There was not much furniture, a cupboard that held some dishes and cooking utensils, a table and several high-backed chairs, a chest of drawers and a few religious pictures hanging on the wall. Helda noticed, too, by the window, a little work-table, covered carefully with a white cloth, and wondered what was under it.

"Here is where you will sleep, little Helda," said Aunt Ursula, as she pointed out a small bed beside her own. "Unpack your basket and hang up your things in this cupboard," she continued. "I hope you will be happy here, my dear. Now I will busy myself in getting you something to eat, and you shall help me, but first put on your every-day frock."

"Oh yes, I always help mamma at home to prepare the meals," said Helda, slipping off her dress. In a moment she was clad again in a dark blue homespun, which was almost entirely covered by a big apron.

"Now I am ready," she said, and Aunt Ursula showed her where the china was kept in the old oaken cupboard. Helda took out the curious blue plates and a big bowl for the soup which her aunt served from a big earthenware pot which stood on the back of the porcelain stove where it had been simmering all the morning. There is always a big pot of some kind of soup bubbling away in every Belgian kitchen, for soup often makes the biggest part of the dinner with the people of Belgium.

Helda remembered how hungry she really was as she sat down to the thick, savory vegetable soup with which her aunt filled her blue bowl. There were big slices of bread and butter to go with it, and afterwards a salad and some cheese. Then Aunt Ursula opened a tin box and brought out a loaf of gingerbread, rich and brown, with blanched almonds stuck all over the top. Helda thought it was quite the best gingerbread she had ever eaten, and any one would have thought the same, for the gingerbread of Ghent, as indeed that of all Belgium, is considered the best in the world. It was a simple little dinner, but good and satisfying, and as much as a Belgian family usually has for its midday meal.

"Is there where you make the lace?" asked Helda, timidly pointing to the little work-table by the window.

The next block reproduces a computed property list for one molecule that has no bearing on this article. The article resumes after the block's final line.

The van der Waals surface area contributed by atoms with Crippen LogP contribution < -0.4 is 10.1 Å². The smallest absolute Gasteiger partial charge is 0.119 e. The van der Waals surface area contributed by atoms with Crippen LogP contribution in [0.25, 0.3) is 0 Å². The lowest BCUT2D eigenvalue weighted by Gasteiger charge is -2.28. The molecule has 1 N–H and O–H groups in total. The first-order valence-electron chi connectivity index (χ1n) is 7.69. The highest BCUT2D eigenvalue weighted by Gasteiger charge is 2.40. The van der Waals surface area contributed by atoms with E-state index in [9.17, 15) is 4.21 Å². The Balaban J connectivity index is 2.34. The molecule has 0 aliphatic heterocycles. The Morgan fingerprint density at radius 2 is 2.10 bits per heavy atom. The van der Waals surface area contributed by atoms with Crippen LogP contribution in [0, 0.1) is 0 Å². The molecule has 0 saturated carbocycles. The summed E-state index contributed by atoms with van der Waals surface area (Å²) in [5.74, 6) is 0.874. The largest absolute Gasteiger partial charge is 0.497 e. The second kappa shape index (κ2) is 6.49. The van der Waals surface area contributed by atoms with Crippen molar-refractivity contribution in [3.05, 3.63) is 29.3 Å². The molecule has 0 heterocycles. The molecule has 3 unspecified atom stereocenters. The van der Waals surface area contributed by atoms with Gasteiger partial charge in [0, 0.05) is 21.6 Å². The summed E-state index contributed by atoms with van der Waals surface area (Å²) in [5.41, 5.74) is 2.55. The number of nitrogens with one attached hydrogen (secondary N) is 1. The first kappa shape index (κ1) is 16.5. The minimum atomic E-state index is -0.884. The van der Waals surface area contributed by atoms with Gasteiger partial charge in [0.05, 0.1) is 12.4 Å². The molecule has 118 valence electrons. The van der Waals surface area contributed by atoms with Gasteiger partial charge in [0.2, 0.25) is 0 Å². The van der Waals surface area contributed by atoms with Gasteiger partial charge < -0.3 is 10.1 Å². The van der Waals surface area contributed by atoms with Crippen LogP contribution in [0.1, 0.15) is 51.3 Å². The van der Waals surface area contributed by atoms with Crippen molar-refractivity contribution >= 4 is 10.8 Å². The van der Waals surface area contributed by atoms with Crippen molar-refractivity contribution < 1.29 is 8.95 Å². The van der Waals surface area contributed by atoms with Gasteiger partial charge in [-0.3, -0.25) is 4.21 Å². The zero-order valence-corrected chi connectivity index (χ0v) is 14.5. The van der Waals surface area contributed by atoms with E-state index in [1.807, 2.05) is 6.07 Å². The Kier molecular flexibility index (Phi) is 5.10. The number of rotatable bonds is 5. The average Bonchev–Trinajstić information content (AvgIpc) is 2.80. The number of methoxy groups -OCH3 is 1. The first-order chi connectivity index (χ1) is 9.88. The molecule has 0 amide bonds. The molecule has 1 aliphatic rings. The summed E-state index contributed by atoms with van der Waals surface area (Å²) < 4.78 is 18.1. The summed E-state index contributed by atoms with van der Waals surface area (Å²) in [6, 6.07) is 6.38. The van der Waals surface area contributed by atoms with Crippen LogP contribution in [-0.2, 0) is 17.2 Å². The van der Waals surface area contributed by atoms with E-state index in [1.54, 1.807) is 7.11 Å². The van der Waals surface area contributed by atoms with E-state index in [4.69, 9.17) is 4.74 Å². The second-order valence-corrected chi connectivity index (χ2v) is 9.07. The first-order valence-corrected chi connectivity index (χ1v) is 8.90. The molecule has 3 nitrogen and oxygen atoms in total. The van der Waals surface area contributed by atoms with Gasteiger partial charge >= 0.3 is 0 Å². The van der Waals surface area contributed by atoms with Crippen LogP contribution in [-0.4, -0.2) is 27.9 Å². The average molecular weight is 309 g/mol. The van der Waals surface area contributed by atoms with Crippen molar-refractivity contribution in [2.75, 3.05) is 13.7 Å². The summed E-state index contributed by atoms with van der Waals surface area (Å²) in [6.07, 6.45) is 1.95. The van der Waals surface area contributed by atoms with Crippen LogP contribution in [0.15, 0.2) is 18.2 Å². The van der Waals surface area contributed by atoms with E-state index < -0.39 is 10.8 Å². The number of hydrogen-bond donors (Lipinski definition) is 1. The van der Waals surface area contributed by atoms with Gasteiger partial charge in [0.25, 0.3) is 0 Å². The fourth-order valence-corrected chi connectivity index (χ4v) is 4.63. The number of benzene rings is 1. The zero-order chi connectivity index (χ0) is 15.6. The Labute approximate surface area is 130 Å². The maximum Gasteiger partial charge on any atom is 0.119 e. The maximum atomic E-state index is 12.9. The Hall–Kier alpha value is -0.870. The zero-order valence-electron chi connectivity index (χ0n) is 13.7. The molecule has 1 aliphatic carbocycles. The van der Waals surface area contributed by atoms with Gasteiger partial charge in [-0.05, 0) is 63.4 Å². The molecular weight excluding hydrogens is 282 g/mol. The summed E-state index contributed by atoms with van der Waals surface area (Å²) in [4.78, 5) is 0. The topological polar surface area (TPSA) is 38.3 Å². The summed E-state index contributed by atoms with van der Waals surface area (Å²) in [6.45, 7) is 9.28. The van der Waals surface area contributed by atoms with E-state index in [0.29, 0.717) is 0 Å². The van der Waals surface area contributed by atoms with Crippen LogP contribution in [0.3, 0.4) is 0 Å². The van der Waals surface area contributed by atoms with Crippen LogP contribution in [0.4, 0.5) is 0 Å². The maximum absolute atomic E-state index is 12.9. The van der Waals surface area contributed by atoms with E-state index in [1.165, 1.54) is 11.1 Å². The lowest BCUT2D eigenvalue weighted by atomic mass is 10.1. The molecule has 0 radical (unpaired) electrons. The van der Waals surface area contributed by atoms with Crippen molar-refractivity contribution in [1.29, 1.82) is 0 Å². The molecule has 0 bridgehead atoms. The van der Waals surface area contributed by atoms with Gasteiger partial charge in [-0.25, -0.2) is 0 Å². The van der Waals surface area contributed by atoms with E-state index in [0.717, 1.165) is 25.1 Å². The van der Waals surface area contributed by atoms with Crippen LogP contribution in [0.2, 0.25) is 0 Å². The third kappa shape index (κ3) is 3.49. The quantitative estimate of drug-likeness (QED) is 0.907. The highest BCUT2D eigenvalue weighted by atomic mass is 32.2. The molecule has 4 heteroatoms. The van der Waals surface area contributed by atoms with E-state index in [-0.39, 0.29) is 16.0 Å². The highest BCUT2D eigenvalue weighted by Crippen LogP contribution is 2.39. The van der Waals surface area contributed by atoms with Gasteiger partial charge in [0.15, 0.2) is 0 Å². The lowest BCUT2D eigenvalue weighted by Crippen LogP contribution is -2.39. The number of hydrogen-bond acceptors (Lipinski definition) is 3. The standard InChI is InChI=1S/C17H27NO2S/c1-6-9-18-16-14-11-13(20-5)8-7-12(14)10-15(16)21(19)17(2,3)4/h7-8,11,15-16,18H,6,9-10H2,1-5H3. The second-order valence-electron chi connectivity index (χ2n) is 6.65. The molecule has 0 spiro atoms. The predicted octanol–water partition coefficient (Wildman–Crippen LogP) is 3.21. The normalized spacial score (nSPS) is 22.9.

Aunt Ursula smiled and rising lifted off the cloth and showed Helda the big pillow on which the lace is made covered with a forest of pins with their bobbins hanging from their threads in all directions. Aunt Ursula was just now engaged on an elaborate piece of lace intended to be used for the christening robe of a royal baby. She explained it all to Helda and showed her the little roll of finished lace, and pointed out to her how slow the work was and how long she had already been engaged upon this particular piece. It had occupied her spare time for many weeks and it would take as many more before the robe was completed. It surprised Helda very much indeed to learn that it took a day to make one of the tiny flowers, and she naturally thought it was the loveliest lace she had ever seen.

"Oh, may I not begin to learn to make lace at once, Aunt Ursula?" Helda exclaimed. "And how long a time will it be before I can do as beautiful work as that?"

"No, my child, you must not think of undertaking to commence your lessons to-day," replied Aunt Ursula. "You are too tired from your journey. To-morrow you shall have your first lesson, and, dear child, though it will take much patience and hard work, I hope that some day you will be able to make as fine lace as any one; it all rests with yourself."

"Now we will get ready and make a little visit to the Beguinage," said Aunt Ursula, after Helda had helped her clear away and wash the dinner dishes.

"Why, the Beguinage is a little city in itself," was Helda's first exclamation after she and her aunt had strolled about a few minutes. And so it really was, just like an old-time, mediaeval city. There were streets and winding alleys, and tree-shaded squares and a little church. All around the settlement was a high wall, and the big gates by which one entered were closed at night.

Most of the Beguines whom Helda saw were dressed in the same simple costume as that of her aunt, a long black cloth gown with a very full skirt, wide sleeves and a white headdress that fastened under the chin and fell around the shoulders like a cape.

Aunt Ursula had a smile and a word for every one that they passed. "Those women to whom you spoke just now were dressed differently from the others," remarked Helda.